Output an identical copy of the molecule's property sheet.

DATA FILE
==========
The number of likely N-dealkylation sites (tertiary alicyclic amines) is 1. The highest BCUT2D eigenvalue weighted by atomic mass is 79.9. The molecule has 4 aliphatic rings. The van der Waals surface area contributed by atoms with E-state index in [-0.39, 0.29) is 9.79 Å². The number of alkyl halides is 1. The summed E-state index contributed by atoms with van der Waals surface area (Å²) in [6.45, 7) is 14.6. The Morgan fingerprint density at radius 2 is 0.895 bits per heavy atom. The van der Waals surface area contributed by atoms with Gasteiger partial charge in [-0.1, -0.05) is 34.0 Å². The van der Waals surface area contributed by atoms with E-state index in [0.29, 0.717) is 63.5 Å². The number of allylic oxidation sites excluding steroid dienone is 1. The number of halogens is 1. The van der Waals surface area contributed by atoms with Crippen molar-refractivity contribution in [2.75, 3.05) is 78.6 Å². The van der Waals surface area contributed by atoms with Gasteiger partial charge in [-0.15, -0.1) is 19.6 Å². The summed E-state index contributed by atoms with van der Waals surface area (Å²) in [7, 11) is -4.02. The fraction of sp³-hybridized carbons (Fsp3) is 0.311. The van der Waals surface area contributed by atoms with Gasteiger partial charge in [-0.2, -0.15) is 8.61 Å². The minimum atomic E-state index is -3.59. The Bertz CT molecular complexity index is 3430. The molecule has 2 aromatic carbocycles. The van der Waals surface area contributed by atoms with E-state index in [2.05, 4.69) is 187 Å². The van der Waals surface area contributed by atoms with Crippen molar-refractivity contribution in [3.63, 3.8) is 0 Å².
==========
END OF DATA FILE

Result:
The number of likely N-dealkylation sites (tertiary alicyclic amines) is 1. The highest BCUT2D eigenvalue weighted by atomic mass is 79.9. The molecule has 4 aliphatic rings. The van der Waals surface area contributed by atoms with E-state index in [-0.39, 0.29) is 9.79 Å². The number of alkyl halides is 1. The summed E-state index contributed by atoms with van der Waals surface area (Å²) in [6.45, 7) is 14.6. The Morgan fingerprint density at radius 2 is 0.895 bits per heavy atom. The van der Waals surface area contributed by atoms with Gasteiger partial charge in [-0.1, -0.05) is 34.0 Å². The van der Waals surface area contributed by atoms with E-state index in [0.29, 0.717) is 63.5 Å². The number of allylic oxidation sites excluding steroid dienone is 1. The number of halogens is 1. The van der Waals surface area contributed by atoms with Crippen molar-refractivity contribution in [2.75, 3.05) is 78.6 Å². The van der Waals surface area contributed by atoms with Gasteiger partial charge in [-0.15, -0.1) is 19.6 Å². The summed E-state index contributed by atoms with van der Waals surface area (Å²) in [7, 11) is -4.02. The fraction of sp³-hybridized carbons (Fsp3) is 0.311. The van der Waals surface area contributed by atoms with Gasteiger partial charge in [-0.2, -0.15) is 8.61 Å². The minimum atomic E-state index is -3.59. The Bertz CT molecular complexity index is 3430. The molecule has 2 aromatic carbocycles. The van der Waals surface area contributed by atoms with E-state index in [2.05, 4.69) is 187 Å². The van der Waals surface area contributed by atoms with Crippen molar-refractivity contribution in [3.63, 3.8) is 0 Å².